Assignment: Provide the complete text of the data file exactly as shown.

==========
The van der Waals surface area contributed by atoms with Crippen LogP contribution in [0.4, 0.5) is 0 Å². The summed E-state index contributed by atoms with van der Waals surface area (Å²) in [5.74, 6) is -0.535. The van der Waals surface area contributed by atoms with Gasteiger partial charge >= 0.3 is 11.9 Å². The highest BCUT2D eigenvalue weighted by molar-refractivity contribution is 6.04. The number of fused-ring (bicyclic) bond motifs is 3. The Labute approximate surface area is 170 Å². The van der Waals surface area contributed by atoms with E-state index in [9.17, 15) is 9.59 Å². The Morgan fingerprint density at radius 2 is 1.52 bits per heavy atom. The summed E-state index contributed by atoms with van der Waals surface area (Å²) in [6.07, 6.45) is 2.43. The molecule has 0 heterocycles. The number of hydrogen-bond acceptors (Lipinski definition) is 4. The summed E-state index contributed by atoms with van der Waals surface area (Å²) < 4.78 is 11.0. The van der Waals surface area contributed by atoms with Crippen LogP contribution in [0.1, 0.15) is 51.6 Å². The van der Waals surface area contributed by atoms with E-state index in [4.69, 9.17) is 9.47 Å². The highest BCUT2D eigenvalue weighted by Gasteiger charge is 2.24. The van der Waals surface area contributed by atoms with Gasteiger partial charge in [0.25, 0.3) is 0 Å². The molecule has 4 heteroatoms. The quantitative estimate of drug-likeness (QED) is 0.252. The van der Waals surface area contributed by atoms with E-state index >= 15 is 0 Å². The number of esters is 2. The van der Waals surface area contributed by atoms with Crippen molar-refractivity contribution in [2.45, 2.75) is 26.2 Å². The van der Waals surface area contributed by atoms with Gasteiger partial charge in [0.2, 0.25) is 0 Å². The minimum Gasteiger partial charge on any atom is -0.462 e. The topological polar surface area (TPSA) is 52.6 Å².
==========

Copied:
The van der Waals surface area contributed by atoms with Crippen LogP contribution in [0.4, 0.5) is 0 Å². The summed E-state index contributed by atoms with van der Waals surface area (Å²) in [5.74, 6) is -0.535. The van der Waals surface area contributed by atoms with Gasteiger partial charge >= 0.3 is 11.9 Å². The highest BCUT2D eigenvalue weighted by molar-refractivity contribution is 6.04. The number of fused-ring (bicyclic) bond motifs is 3. The Labute approximate surface area is 170 Å². The van der Waals surface area contributed by atoms with E-state index in [9.17, 15) is 9.59 Å². The Morgan fingerprint density at radius 2 is 1.52 bits per heavy atom. The summed E-state index contributed by atoms with van der Waals surface area (Å²) in [6.07, 6.45) is 2.43. The molecule has 0 heterocycles. The number of hydrogen-bond acceptors (Lipinski definition) is 4. The summed E-state index contributed by atoms with van der Waals surface area (Å²) < 4.78 is 11.0. The van der Waals surface area contributed by atoms with Crippen LogP contribution in [0.1, 0.15) is 51.6 Å². The van der Waals surface area contributed by atoms with E-state index in [4.69, 9.17) is 9.47 Å². The highest BCUT2D eigenvalue weighted by Gasteiger charge is 2.24. The van der Waals surface area contributed by atoms with Gasteiger partial charge in [0.25, 0.3) is 0 Å². The molecule has 4 heteroatoms. The quantitative estimate of drug-likeness (QED) is 0.252. The van der Waals surface area contributed by atoms with E-state index >= 15 is 0 Å². The number of esters is 2. The van der Waals surface area contributed by atoms with Crippen molar-refractivity contribution in [2.45, 2.75) is 26.2 Å². The van der Waals surface area contributed by atoms with Gasteiger partial charge in [0.2, 0.25) is 0 Å². The minimum Gasteiger partial charge on any atom is -0.462 e. The topological polar surface area (TPSA) is 52.6 Å².